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State v. Stone

Court of Appeals of Oregon

March 18, 2015

STATE OF OREGON, Plaintiff-Respondent,
v.
STEVEN MICHAEL STONE, Defendant-Appellant

Submitted May 27, 2014.

Jackson County Circuit Court. 114624FE. Timothy Barnack, Judge.

Peter Gartlan, Chief Defender, and Stephanie J. Hortsch, Deputy Public Defender, Office of Public Defense Services, filed the brief for appellant.

Ellen F. Rosenblum, Attorney General, Anna M. Joyce, Solicitor General, and David B. Thompson, Senior Assistant Attorney General, filed the brief for respondent.

Before Sercombe, Presiding Judge, and Hadlock, Judge, and Mooney, Judge pro tempore.

OPINION

Page 596

[269 Or.App. 747] SERCOMBE, P. J.

Defendant appeals a judgment of conviction for unlawful possession of marijuana, arguing that the trial court erred in denying his motion to suppress. An officer found defendant in a parking lot, observed that he was intoxicated, and decided to take him to a detoxification center. While still standing in the parking lot, the officer told defendant that he would be handcuffed and transported to " detox," and he asked defendant if he had anything that he was not supposed to have. Defendant responded that he had " weed" in his backpack, which the officer later found pursuant to a consent search. On appeal, defendant argues that, contrary to the trial court's conclusion, the officer was required to give him Miranda warnings because he was questioned in compelling circumstances for purposes of Article I, section 12, of the Oregon Constitution.[1] For the reasons that follow, we conclude that the trial court properly rejected that argument and denied defendant's motion. Accordingly, we affirm.

We state the facts consistently with the trial court's factual findings and its decision denying defendant's motion to suppress. State v. Shaff, 343 Or. 639, 641, 175 P.3d 454 (2007). On July 30, 2011, an officer on patrol first saw defendant sitting in a Wal-Mart parking lot at around 7:00 p.m. When the officer later saw defendant walking his bicycle across the parking lot, he observed that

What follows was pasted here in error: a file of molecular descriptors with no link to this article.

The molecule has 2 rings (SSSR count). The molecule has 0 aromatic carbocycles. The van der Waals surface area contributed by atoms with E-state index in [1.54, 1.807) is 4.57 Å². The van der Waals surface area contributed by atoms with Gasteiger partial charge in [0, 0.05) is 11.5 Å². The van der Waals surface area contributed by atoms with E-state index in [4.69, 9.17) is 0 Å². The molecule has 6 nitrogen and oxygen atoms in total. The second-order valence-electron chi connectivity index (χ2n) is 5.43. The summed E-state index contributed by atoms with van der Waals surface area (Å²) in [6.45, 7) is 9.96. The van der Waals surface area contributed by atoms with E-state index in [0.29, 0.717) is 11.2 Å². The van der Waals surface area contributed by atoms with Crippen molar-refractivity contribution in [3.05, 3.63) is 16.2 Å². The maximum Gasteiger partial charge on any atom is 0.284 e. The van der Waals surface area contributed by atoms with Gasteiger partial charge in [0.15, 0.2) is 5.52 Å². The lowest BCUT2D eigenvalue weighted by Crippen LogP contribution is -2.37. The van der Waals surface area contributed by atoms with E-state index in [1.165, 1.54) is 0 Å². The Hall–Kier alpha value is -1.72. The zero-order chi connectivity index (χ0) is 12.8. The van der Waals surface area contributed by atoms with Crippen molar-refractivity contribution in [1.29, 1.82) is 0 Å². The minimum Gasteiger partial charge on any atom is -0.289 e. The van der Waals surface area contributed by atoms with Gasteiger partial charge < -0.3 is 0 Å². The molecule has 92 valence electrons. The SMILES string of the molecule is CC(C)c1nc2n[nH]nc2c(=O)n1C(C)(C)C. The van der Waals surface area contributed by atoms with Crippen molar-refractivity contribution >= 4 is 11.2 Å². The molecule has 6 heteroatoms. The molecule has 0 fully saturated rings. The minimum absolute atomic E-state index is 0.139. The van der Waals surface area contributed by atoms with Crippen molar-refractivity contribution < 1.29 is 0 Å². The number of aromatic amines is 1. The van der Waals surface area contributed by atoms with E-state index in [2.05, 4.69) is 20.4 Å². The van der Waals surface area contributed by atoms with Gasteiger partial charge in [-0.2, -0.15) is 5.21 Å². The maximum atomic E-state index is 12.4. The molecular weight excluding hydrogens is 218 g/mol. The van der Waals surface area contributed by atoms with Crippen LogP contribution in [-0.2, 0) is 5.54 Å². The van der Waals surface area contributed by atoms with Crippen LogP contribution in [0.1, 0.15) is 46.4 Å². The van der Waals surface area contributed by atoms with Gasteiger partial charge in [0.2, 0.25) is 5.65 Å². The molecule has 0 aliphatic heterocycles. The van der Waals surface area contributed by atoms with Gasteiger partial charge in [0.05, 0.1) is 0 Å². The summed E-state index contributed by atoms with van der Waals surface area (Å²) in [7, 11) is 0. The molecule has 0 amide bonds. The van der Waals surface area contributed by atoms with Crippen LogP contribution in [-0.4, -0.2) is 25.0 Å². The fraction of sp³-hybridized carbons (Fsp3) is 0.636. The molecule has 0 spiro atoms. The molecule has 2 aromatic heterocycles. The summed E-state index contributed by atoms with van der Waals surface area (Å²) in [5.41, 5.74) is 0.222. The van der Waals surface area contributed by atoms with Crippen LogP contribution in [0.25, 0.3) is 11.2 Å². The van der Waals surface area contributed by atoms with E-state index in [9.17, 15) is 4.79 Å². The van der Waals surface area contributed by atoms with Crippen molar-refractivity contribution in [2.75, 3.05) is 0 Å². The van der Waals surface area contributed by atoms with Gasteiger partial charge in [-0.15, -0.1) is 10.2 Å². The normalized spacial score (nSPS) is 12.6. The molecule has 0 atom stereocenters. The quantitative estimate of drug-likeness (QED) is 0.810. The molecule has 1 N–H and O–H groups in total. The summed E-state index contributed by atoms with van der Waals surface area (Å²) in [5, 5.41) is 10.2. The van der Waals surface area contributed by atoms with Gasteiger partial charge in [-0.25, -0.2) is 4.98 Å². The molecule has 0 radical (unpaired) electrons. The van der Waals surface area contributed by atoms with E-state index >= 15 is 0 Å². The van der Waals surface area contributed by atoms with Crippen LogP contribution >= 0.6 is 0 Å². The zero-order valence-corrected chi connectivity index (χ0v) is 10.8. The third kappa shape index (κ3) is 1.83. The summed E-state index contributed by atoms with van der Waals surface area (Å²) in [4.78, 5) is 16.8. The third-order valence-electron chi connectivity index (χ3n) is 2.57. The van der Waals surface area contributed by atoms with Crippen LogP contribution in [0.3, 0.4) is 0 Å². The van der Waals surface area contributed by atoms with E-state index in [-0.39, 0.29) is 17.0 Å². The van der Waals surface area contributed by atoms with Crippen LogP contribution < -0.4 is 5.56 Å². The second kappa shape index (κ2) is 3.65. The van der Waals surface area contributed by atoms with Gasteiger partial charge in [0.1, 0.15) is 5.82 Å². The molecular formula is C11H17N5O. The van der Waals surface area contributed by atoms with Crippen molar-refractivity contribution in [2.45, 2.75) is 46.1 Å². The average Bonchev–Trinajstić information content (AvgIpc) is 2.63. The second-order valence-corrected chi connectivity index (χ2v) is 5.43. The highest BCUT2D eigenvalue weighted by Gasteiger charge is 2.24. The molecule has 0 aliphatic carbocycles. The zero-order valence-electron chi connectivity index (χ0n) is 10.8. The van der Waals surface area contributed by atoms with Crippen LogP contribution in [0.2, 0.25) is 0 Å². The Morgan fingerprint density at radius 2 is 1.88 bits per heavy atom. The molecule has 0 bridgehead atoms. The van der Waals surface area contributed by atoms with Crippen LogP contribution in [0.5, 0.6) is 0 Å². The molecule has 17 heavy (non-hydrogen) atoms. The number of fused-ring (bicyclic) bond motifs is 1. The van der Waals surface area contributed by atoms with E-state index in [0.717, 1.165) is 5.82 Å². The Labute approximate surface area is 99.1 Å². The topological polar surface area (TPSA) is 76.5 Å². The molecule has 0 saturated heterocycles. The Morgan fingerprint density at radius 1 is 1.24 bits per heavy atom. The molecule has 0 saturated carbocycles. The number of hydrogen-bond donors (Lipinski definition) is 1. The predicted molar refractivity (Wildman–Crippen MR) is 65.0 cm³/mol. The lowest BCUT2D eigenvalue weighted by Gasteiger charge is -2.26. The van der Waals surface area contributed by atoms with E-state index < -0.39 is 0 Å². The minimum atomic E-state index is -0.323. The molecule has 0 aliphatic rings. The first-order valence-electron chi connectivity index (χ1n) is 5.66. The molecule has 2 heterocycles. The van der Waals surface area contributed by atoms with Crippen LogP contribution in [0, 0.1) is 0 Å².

Page 597

defendant " had an overall drunk like appearance" : He was having balance issues, he had a flushed complexion and disheveled look, and he was bleeding from abrasions on his elbows that appeared to be " road rash" from having fallen down.

The officer decided to perform a welfare check because he was worried that defendant might decide to cross a busy, four-lane highway nearby. Upon making contact with defendant, the officer noticed that he smelled of alcohol [269 Or.App. 748] and that his speech was slurred. Defendant told the officer that he was walking his bike to his home, which was not far away.

The officer decided to take defendant to a detoxification center in Medford. At the officer's request, defendant provided his identification. When the officer asked about his condition, defendant explained that he had drunk " too much to be riding his bike" and that he was bleeding because he had been " X-Gaming" on his bike, which the officer understood to mean " extreme sports." At that point, in the officer's view, defendant would not have been free to retrieve his possessions and leave.

The officer asked defendant to put down his bike and the backpack defendant was wearing, though the officer told him that he could finish his cigarette. Defendant asked the officer if he would be handcuffed, and the officer responded that defendant " would be because [the officer] was taking him to detox." As defendant was ...


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